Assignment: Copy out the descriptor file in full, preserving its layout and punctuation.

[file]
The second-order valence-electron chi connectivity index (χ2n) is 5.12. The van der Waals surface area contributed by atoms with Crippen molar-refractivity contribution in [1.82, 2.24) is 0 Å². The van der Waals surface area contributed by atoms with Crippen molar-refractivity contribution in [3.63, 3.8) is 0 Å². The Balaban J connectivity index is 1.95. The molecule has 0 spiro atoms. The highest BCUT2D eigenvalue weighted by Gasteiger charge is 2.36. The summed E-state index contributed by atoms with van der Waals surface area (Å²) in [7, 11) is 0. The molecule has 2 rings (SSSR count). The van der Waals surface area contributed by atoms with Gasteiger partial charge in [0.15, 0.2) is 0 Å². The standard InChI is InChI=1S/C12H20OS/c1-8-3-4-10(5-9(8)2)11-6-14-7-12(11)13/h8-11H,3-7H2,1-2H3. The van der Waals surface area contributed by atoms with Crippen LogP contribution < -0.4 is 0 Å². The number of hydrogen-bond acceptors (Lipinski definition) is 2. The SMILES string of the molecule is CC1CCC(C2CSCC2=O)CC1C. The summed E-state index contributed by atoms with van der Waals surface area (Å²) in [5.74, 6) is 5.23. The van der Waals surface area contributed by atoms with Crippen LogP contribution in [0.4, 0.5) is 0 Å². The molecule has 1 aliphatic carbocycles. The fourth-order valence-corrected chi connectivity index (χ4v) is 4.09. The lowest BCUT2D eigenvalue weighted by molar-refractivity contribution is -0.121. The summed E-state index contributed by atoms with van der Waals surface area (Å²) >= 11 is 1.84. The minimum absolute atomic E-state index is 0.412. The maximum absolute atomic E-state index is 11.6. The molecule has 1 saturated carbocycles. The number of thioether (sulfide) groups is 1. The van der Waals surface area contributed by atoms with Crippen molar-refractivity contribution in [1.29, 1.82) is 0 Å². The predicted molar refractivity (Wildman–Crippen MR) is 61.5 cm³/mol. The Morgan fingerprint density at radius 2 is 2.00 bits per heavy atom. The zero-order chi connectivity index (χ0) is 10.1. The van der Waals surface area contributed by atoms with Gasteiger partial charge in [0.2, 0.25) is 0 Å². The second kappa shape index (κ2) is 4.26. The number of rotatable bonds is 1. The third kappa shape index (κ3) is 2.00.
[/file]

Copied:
The second-order valence-electron chi connectivity index (χ2n) is 5.12. The van der Waals surface area contributed by atoms with Crippen molar-refractivity contribution in [1.82, 2.24) is 0 Å². The van der Waals surface area contributed by atoms with Crippen molar-refractivity contribution in [3.63, 3.8) is 0 Å². The Balaban J connectivity index is 1.95. The molecule has 0 spiro atoms. The highest BCUT2D eigenvalue weighted by Gasteiger charge is 2.36. The summed E-state index contributed by atoms with van der Waals surface area (Å²) in [7, 11) is 0. The molecule has 2 rings (SSSR count). The van der Waals surface area contributed by atoms with Gasteiger partial charge in [0.15, 0.2) is 0 Å². The standard InChI is InChI=1S/C12H20OS/c1-8-3-4-10(5-9(8)2)11-6-14-7-12(11)13/h8-11H,3-7H2,1-2H3. The van der Waals surface area contributed by atoms with Crippen LogP contribution < -0.4 is 0 Å². The number of hydrogen-bond acceptors (Lipinski definition) is 2. The SMILES string of the molecule is CC1CCC(C2CSCC2=O)CC1C. The summed E-state index contributed by atoms with van der Waals surface area (Å²) in [5.74, 6) is 5.23. The van der Waals surface area contributed by atoms with Crippen LogP contribution in [0.4, 0.5) is 0 Å². The molecule has 1 aliphatic carbocycles. The fourth-order valence-corrected chi connectivity index (χ4v) is 4.09. The lowest BCUT2D eigenvalue weighted by molar-refractivity contribution is -0.121. The summed E-state index contributed by atoms with van der Waals surface area (Å²) >= 11 is 1.84. The minimum absolute atomic E-state index is 0.412. The maximum absolute atomic E-state index is 11.6. The molecule has 1 saturated carbocycles. The number of thioether (sulfide) groups is 1. The van der Waals surface area contributed by atoms with Crippen molar-refractivity contribution in [1.29, 1.82) is 0 Å². The predicted molar refractivity (Wildman–Crippen MR) is 61.5 cm³/mol. The Morgan fingerprint density at radius 2 is 2.00 bits per heavy atom. The zero-order chi connectivity index (χ0) is 10.1. The van der Waals surface area contributed by atoms with Gasteiger partial charge in [0.2, 0.25) is 0 Å². The second kappa shape index (κ2) is 4.26. The number of rotatable bonds is 1. The third kappa shape index (κ3) is 2.00.